DESCRIPTION OF THE PREFERRED EMBODIMENT

Referring to the FIGURE, a borehole 10 penetrates a subsurface formation of interest 11 which is to be hydraulically fractured to facilitate the flow of oil and/or gas from the formation 11 into the borehole. Before such fracturing takes place, the formation 11 is irradiated with neutrons to activate a characteristic element of the formation, such as aluminum, to produce delayed gamma rays. These delayed gamma rays are measured as an indication of the "background" amount of such element in the formation prior to fracturing.

More particularly, a logging tool 20 is lowered into the borehole 10 to a position adjacent the bottom of formation 11. Logging tool 20 includes a neutron source 21, preferably a Californium-252 source, a neutron shield 22 and a gamma ray detector 23, such as a NaI scintillation detector such as shown in U.S. Pat. No. 4,467,642 to Givens, or more preferably a bismuth germanate detector as shown in U.S. Pat. No. 4,568,830 to Stromswold and Givens, the teachings of which are incorporated herein by reference. Such tool 20 is raised so as to traverse the formation 11 from bottom to top. During such traversal the neutron source 21 irradiates the formation 11 with neutrons n, preferably having an average energy of about 2.348 MeV for aluminum activation logging. This energy is sufficiently low to produce delayed gamma radiation γ of 1.78 MeV from the activation of the aluminum content within formation 11 as indicated at 13 in FIG. 1. The spacing between the neutron source 20 and the gamma ray detector 23 is selected to yield maximum response by the gamma ray detector 23 to the delayed gamma rays from aluminum at an acceptable logging speed. A particularly suitable spacing is in the order of 5 to 8 feet.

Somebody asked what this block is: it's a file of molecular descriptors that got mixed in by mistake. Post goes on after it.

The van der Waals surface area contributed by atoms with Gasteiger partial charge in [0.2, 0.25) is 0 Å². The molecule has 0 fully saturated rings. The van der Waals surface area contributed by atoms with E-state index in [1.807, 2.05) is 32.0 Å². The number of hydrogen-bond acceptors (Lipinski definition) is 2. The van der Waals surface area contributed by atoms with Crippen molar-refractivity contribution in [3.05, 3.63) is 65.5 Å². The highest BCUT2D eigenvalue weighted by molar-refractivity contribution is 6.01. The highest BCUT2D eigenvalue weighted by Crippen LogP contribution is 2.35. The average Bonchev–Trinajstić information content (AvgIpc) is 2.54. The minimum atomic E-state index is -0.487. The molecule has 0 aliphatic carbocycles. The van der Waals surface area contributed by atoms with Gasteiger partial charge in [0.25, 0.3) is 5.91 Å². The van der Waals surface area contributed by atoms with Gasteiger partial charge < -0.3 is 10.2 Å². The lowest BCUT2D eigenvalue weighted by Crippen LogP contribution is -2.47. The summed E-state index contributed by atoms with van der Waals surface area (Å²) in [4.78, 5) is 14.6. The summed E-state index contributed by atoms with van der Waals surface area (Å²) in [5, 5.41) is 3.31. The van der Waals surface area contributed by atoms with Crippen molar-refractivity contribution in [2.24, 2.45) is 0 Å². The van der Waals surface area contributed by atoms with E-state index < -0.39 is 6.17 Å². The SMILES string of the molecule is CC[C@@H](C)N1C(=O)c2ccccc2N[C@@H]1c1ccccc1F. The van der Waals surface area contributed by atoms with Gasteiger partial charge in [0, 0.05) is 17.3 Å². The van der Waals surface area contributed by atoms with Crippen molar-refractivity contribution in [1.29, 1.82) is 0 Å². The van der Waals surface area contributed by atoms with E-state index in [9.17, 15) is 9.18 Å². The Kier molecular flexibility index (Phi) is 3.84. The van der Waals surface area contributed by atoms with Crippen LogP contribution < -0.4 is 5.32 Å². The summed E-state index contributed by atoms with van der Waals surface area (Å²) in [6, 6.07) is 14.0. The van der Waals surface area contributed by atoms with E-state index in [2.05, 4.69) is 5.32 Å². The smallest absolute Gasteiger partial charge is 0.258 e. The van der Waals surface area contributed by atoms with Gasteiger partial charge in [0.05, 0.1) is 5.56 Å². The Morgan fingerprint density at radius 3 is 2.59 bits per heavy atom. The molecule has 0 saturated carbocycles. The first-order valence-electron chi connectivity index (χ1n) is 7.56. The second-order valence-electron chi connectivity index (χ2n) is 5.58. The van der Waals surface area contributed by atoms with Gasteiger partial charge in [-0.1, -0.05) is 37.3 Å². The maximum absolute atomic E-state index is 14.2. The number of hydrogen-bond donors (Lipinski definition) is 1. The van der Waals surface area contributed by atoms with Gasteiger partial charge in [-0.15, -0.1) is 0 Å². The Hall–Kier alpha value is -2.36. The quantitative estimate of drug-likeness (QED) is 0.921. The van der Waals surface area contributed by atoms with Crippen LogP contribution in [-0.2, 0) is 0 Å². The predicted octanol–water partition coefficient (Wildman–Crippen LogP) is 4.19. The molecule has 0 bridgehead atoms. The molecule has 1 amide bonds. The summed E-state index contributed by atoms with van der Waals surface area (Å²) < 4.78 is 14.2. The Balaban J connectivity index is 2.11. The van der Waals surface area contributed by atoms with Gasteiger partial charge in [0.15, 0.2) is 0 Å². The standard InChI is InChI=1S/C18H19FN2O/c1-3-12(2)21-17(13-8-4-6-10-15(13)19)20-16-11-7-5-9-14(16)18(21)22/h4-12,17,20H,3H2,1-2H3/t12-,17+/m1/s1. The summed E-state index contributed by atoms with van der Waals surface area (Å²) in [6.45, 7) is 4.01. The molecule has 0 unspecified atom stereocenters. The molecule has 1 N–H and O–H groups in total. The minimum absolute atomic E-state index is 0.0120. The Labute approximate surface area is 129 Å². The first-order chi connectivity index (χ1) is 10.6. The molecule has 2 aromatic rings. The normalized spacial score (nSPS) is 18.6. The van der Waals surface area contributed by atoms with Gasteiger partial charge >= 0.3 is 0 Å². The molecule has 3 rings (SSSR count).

The gamma radiation measurement from detector 23 is applied uphole to a single channel analyzer 24 which is biased to pass to a count rate meter 25 only those measurements that are in an energy window that maximizes the count of 1.78 MEV aluminum gamma rays. The count rate from count rate meter 25 is recorded as an aluminum activation log on the recorder 26 as a measure of the formation aluminum background content with depth in the formation 11. For further description of aluminum activation logging, reference may be made to U.S. Pat. No. 4,467,642 to Givens.

Having completed the initial step of logging the formation of interest for an elemental background content, such as aluminum, the formation is then hydraulically fractured in accordance with the teachings of any of the aforementioned U.S. Pat. Nos. 3,965,982; 4,067,389; 4,378,845; 4,515,214; 4,549,608; and 4,685,519, the teachings of which are incorporated herein by reference.